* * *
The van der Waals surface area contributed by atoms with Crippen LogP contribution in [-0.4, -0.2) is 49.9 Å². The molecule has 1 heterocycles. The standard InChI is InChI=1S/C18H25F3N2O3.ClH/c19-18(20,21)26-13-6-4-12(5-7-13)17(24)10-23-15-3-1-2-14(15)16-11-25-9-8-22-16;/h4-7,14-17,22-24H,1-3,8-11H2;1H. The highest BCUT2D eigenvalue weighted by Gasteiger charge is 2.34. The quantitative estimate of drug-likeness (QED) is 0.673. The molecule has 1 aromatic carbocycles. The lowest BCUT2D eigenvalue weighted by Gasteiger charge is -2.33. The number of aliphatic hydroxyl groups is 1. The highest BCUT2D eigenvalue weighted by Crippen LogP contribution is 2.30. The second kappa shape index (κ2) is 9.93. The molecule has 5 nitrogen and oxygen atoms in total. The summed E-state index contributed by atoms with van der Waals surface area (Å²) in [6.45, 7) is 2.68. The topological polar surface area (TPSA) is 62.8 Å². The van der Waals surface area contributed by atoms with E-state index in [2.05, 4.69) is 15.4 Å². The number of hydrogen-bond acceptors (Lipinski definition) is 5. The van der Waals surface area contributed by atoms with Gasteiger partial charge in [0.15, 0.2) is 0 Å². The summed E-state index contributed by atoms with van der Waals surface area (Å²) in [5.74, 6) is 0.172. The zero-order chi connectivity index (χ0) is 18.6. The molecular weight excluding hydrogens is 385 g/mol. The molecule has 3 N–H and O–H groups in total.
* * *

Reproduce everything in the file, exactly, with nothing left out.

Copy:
The van der Waals surface area contributed by atoms with Crippen LogP contribution in [-0.4, -0.2) is 49.9 Å². The molecule has 1 heterocycles. The standard InChI is InChI=1S/C18H25F3N2O3.ClH/c19-18(20,21)26-13-6-4-12(5-7-13)17(24)10-23-15-3-1-2-14(15)16-11-25-9-8-22-16;/h4-7,14-17,22-24H,1-3,8-11H2;1H. The highest BCUT2D eigenvalue weighted by Gasteiger charge is 2.34. The quantitative estimate of drug-likeness (QED) is 0.673. The molecule has 1 aromatic carbocycles. The lowest BCUT2D eigenvalue weighted by Gasteiger charge is -2.33. The number of aliphatic hydroxyl groups is 1. The highest BCUT2D eigenvalue weighted by Crippen LogP contribution is 2.30. The second kappa shape index (κ2) is 9.93. The molecule has 5 nitrogen and oxygen atoms in total. The summed E-state index contributed by atoms with van der Waals surface area (Å²) in [6.45, 7) is 2.68. The topological polar surface area (TPSA) is 62.8 Å². The van der Waals surface area contributed by atoms with E-state index in [2.05, 4.69) is 15.4 Å². The number of hydrogen-bond acceptors (Lipinski definition) is 5. The van der Waals surface area contributed by atoms with Gasteiger partial charge in [0.15, 0.2) is 0 Å². The summed E-state index contributed by atoms with van der Waals surface area (Å²) in [5.74, 6) is 0.172. The zero-order chi connectivity index (χ0) is 18.6. The molecular weight excluding hydrogens is 385 g/mol. The molecule has 3 N–H and O–H groups in total.